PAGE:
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Text Parser
>Describe Text Parser here.

I don't know the word "Describe".

>ask TV Tropes about Text Parser

A text parser is a form of input that takes commands from the player and simplifies this to commands that the game engine can understand. It is commonly found in Adventure Games and Interactive Fiction, where it is used to control the actions of characters and influence the in-game environment. Using the parser to control an in-game story is one of the main elements that blurs the line between the story as narrative and as game.

>list examples

I don't know the word "list".

>look examples

You see no examples!

>get examples

You can't get ye examples.

>get fucking examples

Such language!

>help

It is probably better to ask a better parser, such as those used in the classic Infocom Interactive Fiction games and the later works created by hobbyists.

>find examples

Perhaps you should ask a troper.

>ask TV Tropes about examples

You're reading one right now. More examples aren't really necessary, because the point has been made. How well a text parser responds to your input depends on how well it's designed, and what commands the author of the game has anticipated. Clever enough authors will code in all sorts of clever responses to strange things you might try, and will make sure every reasonable synonym is included so you won't have too much trouble guessing the verb.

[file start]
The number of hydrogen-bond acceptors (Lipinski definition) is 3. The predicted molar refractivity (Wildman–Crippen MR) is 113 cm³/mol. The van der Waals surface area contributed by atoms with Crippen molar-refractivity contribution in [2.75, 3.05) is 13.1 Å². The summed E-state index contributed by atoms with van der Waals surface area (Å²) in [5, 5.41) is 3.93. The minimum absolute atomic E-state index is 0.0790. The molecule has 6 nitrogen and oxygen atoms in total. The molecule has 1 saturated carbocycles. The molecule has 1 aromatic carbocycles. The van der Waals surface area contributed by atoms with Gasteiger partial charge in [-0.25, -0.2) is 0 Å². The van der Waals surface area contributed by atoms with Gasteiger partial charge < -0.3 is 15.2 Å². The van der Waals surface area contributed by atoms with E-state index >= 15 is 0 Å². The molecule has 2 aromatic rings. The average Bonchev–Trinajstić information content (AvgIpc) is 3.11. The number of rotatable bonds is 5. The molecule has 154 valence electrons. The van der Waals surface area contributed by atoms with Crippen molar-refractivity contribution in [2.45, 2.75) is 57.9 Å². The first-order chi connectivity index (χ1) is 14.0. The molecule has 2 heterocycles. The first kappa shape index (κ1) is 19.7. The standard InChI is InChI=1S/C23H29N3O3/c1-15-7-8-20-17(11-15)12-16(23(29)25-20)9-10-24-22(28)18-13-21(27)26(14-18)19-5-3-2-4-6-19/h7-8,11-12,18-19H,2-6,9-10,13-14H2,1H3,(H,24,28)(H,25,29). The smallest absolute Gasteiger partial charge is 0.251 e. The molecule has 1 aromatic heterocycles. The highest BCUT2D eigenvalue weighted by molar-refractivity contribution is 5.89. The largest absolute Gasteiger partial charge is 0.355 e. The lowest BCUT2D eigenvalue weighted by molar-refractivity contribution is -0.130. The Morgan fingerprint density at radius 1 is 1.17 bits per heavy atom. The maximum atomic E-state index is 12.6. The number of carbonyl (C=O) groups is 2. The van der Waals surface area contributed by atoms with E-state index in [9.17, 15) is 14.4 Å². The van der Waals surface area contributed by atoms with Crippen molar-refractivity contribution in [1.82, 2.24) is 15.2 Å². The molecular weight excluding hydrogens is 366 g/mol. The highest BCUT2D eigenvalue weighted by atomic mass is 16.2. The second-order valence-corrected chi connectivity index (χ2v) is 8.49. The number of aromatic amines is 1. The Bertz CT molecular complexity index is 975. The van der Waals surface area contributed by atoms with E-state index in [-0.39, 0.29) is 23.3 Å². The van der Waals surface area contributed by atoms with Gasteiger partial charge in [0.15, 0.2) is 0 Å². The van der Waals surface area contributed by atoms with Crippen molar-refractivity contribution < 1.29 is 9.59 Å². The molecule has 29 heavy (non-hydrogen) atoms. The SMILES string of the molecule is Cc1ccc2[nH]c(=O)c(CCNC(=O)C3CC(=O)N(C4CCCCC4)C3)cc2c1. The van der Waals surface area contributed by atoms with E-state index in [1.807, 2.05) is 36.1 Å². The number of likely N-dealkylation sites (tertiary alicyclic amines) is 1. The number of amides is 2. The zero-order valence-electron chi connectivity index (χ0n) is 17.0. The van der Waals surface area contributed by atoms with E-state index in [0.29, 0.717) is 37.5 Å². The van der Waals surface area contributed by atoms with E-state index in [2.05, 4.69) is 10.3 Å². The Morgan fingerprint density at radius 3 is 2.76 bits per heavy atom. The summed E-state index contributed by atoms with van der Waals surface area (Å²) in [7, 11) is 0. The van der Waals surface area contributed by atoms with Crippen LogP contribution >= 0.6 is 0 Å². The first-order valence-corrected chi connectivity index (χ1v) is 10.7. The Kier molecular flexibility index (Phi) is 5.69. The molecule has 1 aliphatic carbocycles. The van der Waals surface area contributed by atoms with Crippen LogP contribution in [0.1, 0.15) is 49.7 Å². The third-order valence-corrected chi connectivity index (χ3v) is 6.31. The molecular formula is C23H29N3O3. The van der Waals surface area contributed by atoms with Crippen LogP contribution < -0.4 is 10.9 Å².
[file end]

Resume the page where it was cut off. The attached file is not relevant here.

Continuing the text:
One example that does bear mentioning (if only for its odd aversion of 'guess the verb' syndrome) occurred in Al Lowe's Leisure Suit Larry 2: not long after the game's release, it was discovered that at a certain point (and only at that specific point), an error made during the testing phase had caused the parser to only recognized the plot-important command if it was written in full and complete English.

>ask TV Tropes about text parser history

The text parser really got started with Crowther and Wood's Colossal Cave Adventure, but it was not until Zork came along that more advanced forms of the parser came along. The parser used in the classic Infocom games was called ZIL (Zork Interactive Language). The text parser gradually disappeared from commercial computer gaming in the early 1990s (replaced by Action Bar and Point and Click interfaces) as game designers wished to reach a different demographic. Fortunately for text fans, a large number of hobbyists have continued to design text parser based Interactive Fiction. If you'd like to know more, check out the Interactive Fiction article here on TV Tropes.

>leave page

Towards where?

>south

You head south only to tumble helplessly into an oddly-placed pothole. The concussion you suffered on impact proves fatal. Your final thoughts as you breathe your last are filled with nothing but regret for spending your last moments on this website.

Play again? Y/N


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